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10 fn s05
10 fn s05
10 fn s05
10 fn s05
10 fn s05
10 fn s05
10 fn s05
10 fn s05
10 fn s05
10 fn s05
10 fn s05
10 fn s05
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10 fn s05

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  • 1. The Truth about IPv6 Security Fernando Gont UTN/FRH FutureNet: MPLS, Ethernet and Beyond Boston, MA, USA, May 10-13, 2010
  • 2. Agenda  Brief comparision of IPv4 and IPv6  A few myths about IPv6 security  Transition Technologies  Ongoing work on IPv6 security at UK CPNI  Key areas where further work is needed  Conclusions
  • 3. Brief comparision of IPv4 and IPv6  IPv4 and IPv6 are very similar in terms of functionality IPv4 IPv6 Addressing 32 bits 128 bits Auto- DHCP & RS/RA ICMPv6 RS/RA & DHCPv6 configuration Address ARP (opt) ICMPv6 resolution IPsec support Optional Mandatory Fragmentation Both in hosts and Only in hosts routers
  • 4. Mandatory IPsec support Myth: “IPv6 has improved security as a result of its mandatory IPsec support”  IPsec already existed for IPv4  The mandatory-ness of IPsec for IPv6 is just words on paper  Also, there are problems with its deployment as a general end- to-end security mechanism  Deployment of IPsec(v6) has similar problems as those of IPsec(4). As a result, IPsec(v6) is not deployed as a general end-to-end security mechanism, either
  • 5. Larger address space Myth: “It is unfeasible to brute-force scan an IPv6 network for alive nodes, as the IPv6 address space is so large. Such a scan would take ages!”  [Malone, 2008] (*) measured IPv6 address assignement patterns  For hosts,  50% autoconf, 20% IPv4-based, 10% Teredo, 8% “low-byte”  For infrastructure,  70% “low-byte”, 5% IPv4-based  Anyway, most compromised systems are hosts. Once a host is compromised, brute-force scanning becomes trivial Size matters… only if you use it properly! ;-) (*) Malone, D. 2008. Observations of IPv6 Addresses. Passive and Active Measurement Conference (PAM 2008, LNCS 4979), 29–30 April 2008.
  • 6. Auto-configuration & address-resolution  Based on Neighbor Discovery messages (ICMPv6) – DHCPv6 is optional  Stateless autoconfiguration more powerful than the IPv4 counterpart… but also provides more potential vectors for attackers to exploit (e.g., THCʼs IPv6 attack suite)  Less support in Layer-2 boxes for mitigation of ND attacks  Secure Neighbor Discovery (SEND) was specified for mitigating ND security threats, employing:  Cryptographically-Generated Addresses (CGAs)  RSA signatures (RSA signature option)  Certificates  Not widely supported (e.g., no support in Windows XP/Vista/7 or KAME)  Even then, SEND does not eliminate (nor should it) Layer-4+ attack vectors (e.g., DNS spoofing)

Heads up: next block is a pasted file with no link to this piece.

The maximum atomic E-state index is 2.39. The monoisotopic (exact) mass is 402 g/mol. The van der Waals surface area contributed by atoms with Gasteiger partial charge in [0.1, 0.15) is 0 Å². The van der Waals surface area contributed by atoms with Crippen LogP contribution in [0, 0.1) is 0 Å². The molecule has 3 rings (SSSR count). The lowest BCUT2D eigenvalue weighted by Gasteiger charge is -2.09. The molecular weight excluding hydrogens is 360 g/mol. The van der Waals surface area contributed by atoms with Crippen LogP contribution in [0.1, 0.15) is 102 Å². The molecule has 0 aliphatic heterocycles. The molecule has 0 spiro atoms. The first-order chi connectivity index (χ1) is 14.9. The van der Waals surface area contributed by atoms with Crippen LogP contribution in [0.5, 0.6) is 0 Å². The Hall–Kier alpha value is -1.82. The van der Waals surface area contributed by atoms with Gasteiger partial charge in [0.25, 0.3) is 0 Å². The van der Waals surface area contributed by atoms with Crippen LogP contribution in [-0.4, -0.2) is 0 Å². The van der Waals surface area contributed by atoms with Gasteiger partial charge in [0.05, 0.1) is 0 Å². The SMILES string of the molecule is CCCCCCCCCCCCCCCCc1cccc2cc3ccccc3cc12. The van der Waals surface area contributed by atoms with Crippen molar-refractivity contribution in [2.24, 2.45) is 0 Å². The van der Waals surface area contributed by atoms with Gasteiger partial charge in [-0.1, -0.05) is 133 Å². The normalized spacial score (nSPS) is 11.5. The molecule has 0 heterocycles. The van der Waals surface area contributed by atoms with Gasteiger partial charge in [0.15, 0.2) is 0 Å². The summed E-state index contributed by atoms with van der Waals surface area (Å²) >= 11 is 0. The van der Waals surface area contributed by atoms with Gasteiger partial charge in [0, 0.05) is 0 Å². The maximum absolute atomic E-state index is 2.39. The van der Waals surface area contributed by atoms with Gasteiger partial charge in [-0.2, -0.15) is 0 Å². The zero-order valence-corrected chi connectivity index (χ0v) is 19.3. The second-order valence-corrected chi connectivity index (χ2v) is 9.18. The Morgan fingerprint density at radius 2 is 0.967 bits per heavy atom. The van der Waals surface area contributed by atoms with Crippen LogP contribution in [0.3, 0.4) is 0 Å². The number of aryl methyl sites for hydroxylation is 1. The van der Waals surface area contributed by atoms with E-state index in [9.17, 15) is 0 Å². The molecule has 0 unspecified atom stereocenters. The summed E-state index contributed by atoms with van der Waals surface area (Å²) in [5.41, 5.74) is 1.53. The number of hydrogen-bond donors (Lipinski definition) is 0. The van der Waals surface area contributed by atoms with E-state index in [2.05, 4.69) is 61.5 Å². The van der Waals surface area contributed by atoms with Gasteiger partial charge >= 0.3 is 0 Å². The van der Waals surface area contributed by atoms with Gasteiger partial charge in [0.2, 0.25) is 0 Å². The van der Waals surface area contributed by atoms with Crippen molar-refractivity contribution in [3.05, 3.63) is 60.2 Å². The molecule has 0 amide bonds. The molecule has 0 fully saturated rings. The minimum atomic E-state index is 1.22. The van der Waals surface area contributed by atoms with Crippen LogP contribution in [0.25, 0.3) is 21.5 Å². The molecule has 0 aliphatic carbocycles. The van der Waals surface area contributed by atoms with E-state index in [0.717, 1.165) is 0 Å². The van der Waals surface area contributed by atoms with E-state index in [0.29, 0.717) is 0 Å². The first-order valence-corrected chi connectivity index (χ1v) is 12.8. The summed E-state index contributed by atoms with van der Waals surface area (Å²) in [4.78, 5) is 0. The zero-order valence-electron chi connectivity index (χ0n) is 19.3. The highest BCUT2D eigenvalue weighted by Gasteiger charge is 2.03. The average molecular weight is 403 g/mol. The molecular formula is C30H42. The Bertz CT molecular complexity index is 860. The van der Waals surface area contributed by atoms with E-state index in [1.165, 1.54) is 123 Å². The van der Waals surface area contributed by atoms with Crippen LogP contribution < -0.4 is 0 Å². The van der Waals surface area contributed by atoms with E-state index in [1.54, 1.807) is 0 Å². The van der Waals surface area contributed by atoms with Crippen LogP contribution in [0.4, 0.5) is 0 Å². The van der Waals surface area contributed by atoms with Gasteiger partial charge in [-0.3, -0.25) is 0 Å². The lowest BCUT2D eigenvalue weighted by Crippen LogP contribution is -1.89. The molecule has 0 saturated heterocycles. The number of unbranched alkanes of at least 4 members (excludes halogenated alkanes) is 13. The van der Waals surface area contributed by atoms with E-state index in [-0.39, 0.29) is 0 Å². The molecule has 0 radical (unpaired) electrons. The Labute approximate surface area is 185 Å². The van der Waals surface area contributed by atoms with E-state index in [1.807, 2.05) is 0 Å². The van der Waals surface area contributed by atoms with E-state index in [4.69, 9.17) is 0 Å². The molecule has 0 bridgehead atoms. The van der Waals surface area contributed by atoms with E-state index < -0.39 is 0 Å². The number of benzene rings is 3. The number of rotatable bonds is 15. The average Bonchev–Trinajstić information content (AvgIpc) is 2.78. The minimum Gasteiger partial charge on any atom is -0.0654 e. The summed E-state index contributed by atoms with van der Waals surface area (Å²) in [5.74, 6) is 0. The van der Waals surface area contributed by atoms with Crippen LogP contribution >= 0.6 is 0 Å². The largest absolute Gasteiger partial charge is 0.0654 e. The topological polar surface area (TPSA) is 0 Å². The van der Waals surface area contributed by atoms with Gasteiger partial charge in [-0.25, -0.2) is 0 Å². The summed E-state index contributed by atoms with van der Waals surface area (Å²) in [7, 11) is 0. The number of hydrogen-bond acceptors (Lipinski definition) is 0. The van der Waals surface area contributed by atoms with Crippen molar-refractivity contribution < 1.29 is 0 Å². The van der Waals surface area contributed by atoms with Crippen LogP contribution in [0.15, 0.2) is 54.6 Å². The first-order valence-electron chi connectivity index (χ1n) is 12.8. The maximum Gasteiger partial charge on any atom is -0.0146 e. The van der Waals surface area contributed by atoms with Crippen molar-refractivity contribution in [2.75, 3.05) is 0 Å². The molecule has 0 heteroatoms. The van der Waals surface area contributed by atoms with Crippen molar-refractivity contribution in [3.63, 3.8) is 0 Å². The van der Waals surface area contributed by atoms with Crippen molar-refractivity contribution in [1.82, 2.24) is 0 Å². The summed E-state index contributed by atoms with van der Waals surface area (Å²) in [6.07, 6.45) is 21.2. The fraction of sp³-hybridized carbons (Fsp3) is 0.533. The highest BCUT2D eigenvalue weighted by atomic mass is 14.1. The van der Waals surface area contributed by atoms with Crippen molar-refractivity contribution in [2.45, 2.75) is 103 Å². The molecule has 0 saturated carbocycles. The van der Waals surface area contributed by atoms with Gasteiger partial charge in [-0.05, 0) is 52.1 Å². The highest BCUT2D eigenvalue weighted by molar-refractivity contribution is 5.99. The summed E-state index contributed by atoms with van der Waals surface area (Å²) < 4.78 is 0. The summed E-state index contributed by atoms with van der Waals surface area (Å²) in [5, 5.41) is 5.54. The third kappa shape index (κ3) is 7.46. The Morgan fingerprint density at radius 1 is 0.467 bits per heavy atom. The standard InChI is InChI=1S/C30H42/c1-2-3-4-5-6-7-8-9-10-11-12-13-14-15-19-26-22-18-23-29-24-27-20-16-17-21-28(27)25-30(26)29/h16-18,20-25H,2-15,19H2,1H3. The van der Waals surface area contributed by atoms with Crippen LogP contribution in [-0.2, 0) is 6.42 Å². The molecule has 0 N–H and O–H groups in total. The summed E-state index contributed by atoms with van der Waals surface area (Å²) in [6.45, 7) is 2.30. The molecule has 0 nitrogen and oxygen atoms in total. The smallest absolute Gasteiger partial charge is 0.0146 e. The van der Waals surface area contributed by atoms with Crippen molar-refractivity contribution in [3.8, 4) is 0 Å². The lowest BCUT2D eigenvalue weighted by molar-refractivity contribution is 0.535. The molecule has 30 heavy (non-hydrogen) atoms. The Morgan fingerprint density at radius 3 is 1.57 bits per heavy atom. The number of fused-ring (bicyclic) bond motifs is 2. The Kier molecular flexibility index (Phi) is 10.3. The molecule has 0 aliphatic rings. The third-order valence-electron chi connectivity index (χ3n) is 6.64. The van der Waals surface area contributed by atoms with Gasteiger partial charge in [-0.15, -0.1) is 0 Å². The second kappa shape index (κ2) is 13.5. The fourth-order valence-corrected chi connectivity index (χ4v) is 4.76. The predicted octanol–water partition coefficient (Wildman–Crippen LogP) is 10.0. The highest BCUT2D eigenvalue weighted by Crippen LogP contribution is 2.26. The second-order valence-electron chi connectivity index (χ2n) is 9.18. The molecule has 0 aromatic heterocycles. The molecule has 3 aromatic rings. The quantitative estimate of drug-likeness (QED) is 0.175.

• 7. Transition technologies  Original IPv6 transition plan was dual-stack (yes, it failed)  Current strategy is a transition/co-existence plan based on a toolbox:  Configured tunnels  Automatic tunnels (ISATAP, 6to4, Teredo, etc.)  NATs (NAT64, NAT46, ALGs, etc.)  Automatic-tunneling mechanisms are enabled by default in Windows Vista and Windows 7  They may be (and have been) leveraged to bypass local network policies  Some automatic tunnels use anycast IPv4 addresses:  Where is your Teredo and 6to4 traffic going through?  This might (or might not) be of concern to you
  • 8. Ongoing work (or “what weʼre doing on v6 security”)
  • 9. Ongoing work on IPv6 security at CPNI  The UK CPNI (Centre for the Protection of National Infrastructure) is currently working on a security assessment of the IPv6 protocol suite  Similar project to the one we carried out years ago on TCP and IPv4:  Security assessment of the protocol specifications  Security assessment of common implementation strategies  Production of assessment/Proof-Of-Concept tools  Publication of best practices documents  Currently cooperating with vendors and other parties
  • 10. Further work (or “whatʼs missing?”)
  • 11. Key areas in which further work is needed  IPv6 Resiliency  Implementations have not really been the target of attackers, yet  Only a handful of publicly available attack tools  Lots of vulnerabilities and bugs still to be discovered.  IPv6 support in security devices  IPv6 transport is not broadly supported in security devices (firewalls, IDS/IPS, etc.)  This is key to be able enforce security policies comparable with the IPv4 counterparts  Education/Training  Pushing people to “Enable IPv6” point-and-click style is simply insane.  Training is needed for engineers, technicians, security personnel, etc., before the IPv6 network is running.
  • 12. Conclusions (or “so what?”)
  • 13. Conclusions  Most security vulnerabilities have to do with Layer4+  No layer-3 protocol will help an unsecured DNS, broken browser, or broken database application  Even when it comes to previously-known Layer3 issues, IPv6 is not that different from IPv4 to make a difference   After all, IPv6 is… “96 more bits, no magic” -- Gaurab Raj Upadhaya
  • 14. Questions?
  • 15. Acknowledgements  UK CPNI, for their continued support  Future-Net organizers, for the invitation to present in this conference Fernando Gont fernando@gont.com.ar http://www.gont.com.ar

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